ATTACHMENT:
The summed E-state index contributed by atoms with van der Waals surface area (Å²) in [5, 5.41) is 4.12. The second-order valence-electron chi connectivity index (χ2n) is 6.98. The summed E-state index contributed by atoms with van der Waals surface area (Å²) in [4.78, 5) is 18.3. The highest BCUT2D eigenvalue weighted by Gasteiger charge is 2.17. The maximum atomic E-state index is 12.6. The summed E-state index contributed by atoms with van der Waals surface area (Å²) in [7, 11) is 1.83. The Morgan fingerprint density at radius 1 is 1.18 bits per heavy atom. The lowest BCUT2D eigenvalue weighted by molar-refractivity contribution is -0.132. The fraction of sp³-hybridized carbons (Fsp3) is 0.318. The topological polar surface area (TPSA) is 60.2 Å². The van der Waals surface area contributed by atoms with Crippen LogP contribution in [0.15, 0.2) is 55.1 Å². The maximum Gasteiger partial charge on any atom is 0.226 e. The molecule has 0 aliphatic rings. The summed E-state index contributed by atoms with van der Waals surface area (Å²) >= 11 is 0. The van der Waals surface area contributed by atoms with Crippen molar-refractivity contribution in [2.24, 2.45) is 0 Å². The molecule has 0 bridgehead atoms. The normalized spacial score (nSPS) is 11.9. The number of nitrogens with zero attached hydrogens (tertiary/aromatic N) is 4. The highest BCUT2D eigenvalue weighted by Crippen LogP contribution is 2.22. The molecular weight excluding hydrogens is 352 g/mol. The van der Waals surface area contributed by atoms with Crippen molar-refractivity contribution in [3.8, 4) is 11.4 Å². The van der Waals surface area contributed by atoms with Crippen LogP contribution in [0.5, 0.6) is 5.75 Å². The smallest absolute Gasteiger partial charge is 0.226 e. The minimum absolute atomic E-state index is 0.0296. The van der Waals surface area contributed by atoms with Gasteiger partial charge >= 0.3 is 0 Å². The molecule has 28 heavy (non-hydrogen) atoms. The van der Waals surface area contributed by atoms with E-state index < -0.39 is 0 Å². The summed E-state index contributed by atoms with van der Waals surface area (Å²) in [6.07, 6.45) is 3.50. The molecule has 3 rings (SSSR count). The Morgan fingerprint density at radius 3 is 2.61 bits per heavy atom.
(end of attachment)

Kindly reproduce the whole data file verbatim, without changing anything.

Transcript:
The summed E-state index contributed by atoms with van der Waals surface area (Å²) in [5, 5.41) is 4.12. The second-order valence-electron chi connectivity index (χ2n) is 6.98. The summed E-state index contributed by atoms with van der Waals surface area (Å²) in [4.78, 5) is 18.3. The highest BCUT2D eigenvalue weighted by Gasteiger charge is 2.17. The maximum atomic E-state index is 12.6. The summed E-state index contributed by atoms with van der Waals surface area (Å²) in [7, 11) is 1.83. The Morgan fingerprint density at radius 1 is 1.18 bits per heavy atom. The lowest BCUT2D eigenvalue weighted by molar-refractivity contribution is -0.132. The fraction of sp³-hybridized carbons (Fsp3) is 0.318. The topological polar surface area (TPSA) is 60.2 Å². The van der Waals surface area contributed by atoms with Crippen LogP contribution in [0.15, 0.2) is 55.1 Å². The maximum Gasteiger partial charge on any atom is 0.226 e. The molecule has 0 aliphatic rings. The summed E-state index contributed by atoms with van der Waals surface area (Å²) >= 11 is 0. The van der Waals surface area contributed by atoms with Crippen molar-refractivity contribution in [2.24, 2.45) is 0 Å². The molecule has 0 bridgehead atoms. The normalized spacial score (nSPS) is 11.9. The number of nitrogens with zero attached hydrogens (tertiary/aromatic N) is 4. The highest BCUT2D eigenvalue weighted by Crippen LogP contribution is 2.22. The molecular weight excluding hydrogens is 352 g/mol. The van der Waals surface area contributed by atoms with Crippen molar-refractivity contribution in [3.8, 4) is 11.4 Å². The van der Waals surface area contributed by atoms with Crippen LogP contribution in [0.5, 0.6) is 5.75 Å². The smallest absolute Gasteiger partial charge is 0.226 e. The minimum absolute atomic E-state index is 0.0296. The van der Waals surface area contributed by atoms with Gasteiger partial charge >= 0.3 is 0 Å². The molecule has 28 heavy (non-hydrogen) atoms. The van der Waals surface area contributed by atoms with E-state index < -0.39 is 0 Å². The summed E-state index contributed by atoms with van der Waals surface area (Å²) in [6.07, 6.45) is 3.50. The molecule has 3 rings (SSSR count). The Morgan fingerprint density at radius 3 is 2.61 bits per heavy atom.